Once someone has been convicted of a crime, or even a traffic offense, they may be sentenced to jail and/or have to pay a fine, among other punishments. In the case of jail time, which is sometimes the penalty for reckless driving, it can wreak havoc on a person’s life. Even after serving their penal sentence, a person can find it more difficult to get a job, housing, academic opportunities, and more. Now, due to a new law implemented at the beginning of July 2019, it is going to become even more difficult.
The new law was actually passed back in March of 2018. It stated that the Virginia Supreme Court’s Office of the Executive Secretary must include a new search function on its website. While the feature is not new, it has changed. Before, a person had to know the exact city/county charges were filed, or conduct hundreds of separate searches to find information on someone’s criminal history. Now all they need is a name.
“It is difficult to understand why legislators want to further detriment people that have already served their time or otherwise paid for their offense simply to promote greater public awareness,” says Andrew Lindsey of Price Benowitz. “This does not help with rehabilitation or prevent recidivism, and there are already established means of running reliable background checks on individuals for entities that have a legitimate need to know a person’s history. There might also be accuracy problems with the new system in terms of how a defendant’s name is spelled, and whether the system reflects when prior convictions are overturned on an appeal at a later time and in a different court.”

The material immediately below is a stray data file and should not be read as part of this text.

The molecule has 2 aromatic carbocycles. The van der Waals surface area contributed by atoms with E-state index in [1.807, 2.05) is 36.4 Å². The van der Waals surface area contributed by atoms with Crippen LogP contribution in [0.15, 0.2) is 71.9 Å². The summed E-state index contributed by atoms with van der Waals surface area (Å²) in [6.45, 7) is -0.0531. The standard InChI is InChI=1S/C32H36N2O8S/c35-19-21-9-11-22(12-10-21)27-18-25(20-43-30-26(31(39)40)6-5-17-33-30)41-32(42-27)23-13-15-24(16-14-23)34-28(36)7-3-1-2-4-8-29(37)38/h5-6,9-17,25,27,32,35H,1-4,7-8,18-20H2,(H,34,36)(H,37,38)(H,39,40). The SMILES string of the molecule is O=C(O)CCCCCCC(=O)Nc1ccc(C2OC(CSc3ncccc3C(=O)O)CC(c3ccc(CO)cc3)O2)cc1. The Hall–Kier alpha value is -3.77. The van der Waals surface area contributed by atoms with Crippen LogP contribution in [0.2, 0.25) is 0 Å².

The only good news is that this new search function may not hurt a person’s ability to obtain employment after release. Back in January of 2019, the Virginia Senate approved a law that would “ban the box.” This law would make it illegal for some employers to ask on employment applications if a person has ever been convicted of a crime. While this is good news, the legislation still has a ways to go. It must now pass in the House of Delegates, a place where similar bills have died in the past. Even if it is successful, employers might still informally search a person’s criminal history using this free public website, even if the law formally prohibits them from asking about or taking those search results into consideration.
Regardless, this proposed law may be the only silver lining for those with a criminal record that are trying to move forward in their new life, assuming their case did not resolve in a way that is eligible for expungement. “Expungements will be even more important now than they were before” says Andrew Lindsey.